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Options Grow On Bengals O-Line

First year tackle Hakeem Adeniji (77) has impressed early on.
First year tackle Hakeem Adeniji (77) has impressed early on.

Think back to last month's game in Baltimore when the Bengals offensive line hit the depths. When they return to Maryland to play Washington Sunday (1 p.m.-Cincinnati's Local 12), their front has suddenly found depth with a brew of intriguing possibilities.

Maybe the most interesting is they've got two good young left tackles playing their first seasons.

The 2019 first-rounder, Jonah Williams, who turned 23 on Tuesday, has been on the bench the last two games with a neck stinger to interrupt what had been an encouraging start.

In his place, 2020 sixth-rounder Hakeem Adeniji, who turns 23 in three weeks but grew up so fast his family calls him 'an oldsie,' has displayed the athleticism and IQ they knew he had but maybe didn't think he'd show so quickly.

Some think his movement over there is comparable to what Andrew Whitworth was doing breaking in or when they were pulling Levi Jones and right tackle Willie Anderson in the run game long before that. They love Williams' athleticism, too, and they believe he has improved with every snap.

Bengals offensive line coach Jim Turner sought both guys avidly in their respective drafts and he hasn't been disappointed. Williams for his Alabama big-stage pedigree and NFL work habits. Adeniji for that mouth-watering movement and F-Stop frame-by-frame football intelligence he used while never missing a start in four seasons at Kansas.

Adeniji's mother could have told them that. Joke Adeniji, a TV anchor in her native Nigeria before she moved to Texas about 30 years ago, thinks her youngest son could eventually follow her into broadcasting after racing to his degree in management and leadership in three years.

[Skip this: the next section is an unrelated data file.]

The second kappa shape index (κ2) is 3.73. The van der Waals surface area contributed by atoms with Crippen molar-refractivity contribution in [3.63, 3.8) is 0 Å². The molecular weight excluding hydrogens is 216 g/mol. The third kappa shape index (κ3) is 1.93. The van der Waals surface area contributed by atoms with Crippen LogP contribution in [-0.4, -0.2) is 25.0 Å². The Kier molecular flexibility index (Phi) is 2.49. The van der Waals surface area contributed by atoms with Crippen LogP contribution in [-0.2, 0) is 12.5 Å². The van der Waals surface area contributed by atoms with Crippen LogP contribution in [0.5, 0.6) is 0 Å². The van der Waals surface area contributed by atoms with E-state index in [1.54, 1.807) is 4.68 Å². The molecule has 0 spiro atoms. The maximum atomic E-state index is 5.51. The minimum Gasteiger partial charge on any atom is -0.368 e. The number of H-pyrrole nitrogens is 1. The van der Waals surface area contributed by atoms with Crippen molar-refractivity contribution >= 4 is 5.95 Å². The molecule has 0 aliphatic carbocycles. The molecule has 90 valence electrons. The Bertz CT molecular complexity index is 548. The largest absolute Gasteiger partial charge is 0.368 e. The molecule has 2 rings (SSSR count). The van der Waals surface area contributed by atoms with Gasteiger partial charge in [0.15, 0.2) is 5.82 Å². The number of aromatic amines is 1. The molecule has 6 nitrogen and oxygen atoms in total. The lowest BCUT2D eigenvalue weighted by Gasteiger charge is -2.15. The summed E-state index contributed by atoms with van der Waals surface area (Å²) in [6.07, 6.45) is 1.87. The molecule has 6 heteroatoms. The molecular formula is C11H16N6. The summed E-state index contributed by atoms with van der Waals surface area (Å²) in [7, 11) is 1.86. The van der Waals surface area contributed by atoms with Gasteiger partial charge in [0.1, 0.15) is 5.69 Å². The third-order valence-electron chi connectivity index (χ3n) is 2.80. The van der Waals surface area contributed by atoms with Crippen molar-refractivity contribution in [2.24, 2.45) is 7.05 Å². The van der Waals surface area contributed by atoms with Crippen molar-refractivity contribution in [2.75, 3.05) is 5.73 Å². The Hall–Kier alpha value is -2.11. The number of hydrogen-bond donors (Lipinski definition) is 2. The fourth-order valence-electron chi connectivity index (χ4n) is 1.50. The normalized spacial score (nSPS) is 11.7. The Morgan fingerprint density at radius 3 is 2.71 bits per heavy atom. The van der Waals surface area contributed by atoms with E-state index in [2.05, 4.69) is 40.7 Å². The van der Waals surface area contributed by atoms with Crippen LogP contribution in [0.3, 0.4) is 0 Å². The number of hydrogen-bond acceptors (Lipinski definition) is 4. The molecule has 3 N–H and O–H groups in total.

"I think he's got a future there," Joke says. "He can talk about the plays and he has the facts to back them up.

"He got his degree in three years and he didn't start a master's because in that last year he wanted to concentrate on football."


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Back in the day, she even tried to see if he could help announce the pee wee games in Garland, Texas, but they told her all they were looking for was who carried the ball and if it was a first down.

"He's always been able to do that. Hakeem has always been able to explain things," Joke says. "He's a critical thinker. He will study everything about the (game). The coaching, what they bring to the table. He'll study who is opponent is. After the game he goes back and sees how it played out. The weaknesses and the strengths."

It even goes back to the Garland pee wees, where an opposing coach once told her, "I have to double up on your son. He's so quick," and when a concerned Joke asked Hakeem what could be done about that, he told her, "Momma, I got it figured out. I told my coach and we ran a different play."

One of his coaches at Garland High School told Joke that he wasn't like most players and could explain not only what he was doing, but why.

"We call him 'an oldsie,'" Joke says. "He's like an old man with so much wisdom in what he says. He gets right to the point."

Both her sons have been trained well in the art of communication. Hakeem followed his brother Moshood into the gifted portion of the Garland school curriculum before he followed him on to the football field. Moshood, now a captain in the Air Force where he played on the offensive line during college, would be four years old and Joke would help him practice reading to the class naturally, as if he were reading a script.

 That's what she did for nine years at Nigeria's Lagos TV, where she was a versatile presence in front of a national camera. She read the news. She interviewed the who's who of Nigerian society ranging from musicians to politicians. She hosted talk shows, MC'd national weekly high school debates and hosted programs delving into market analysis.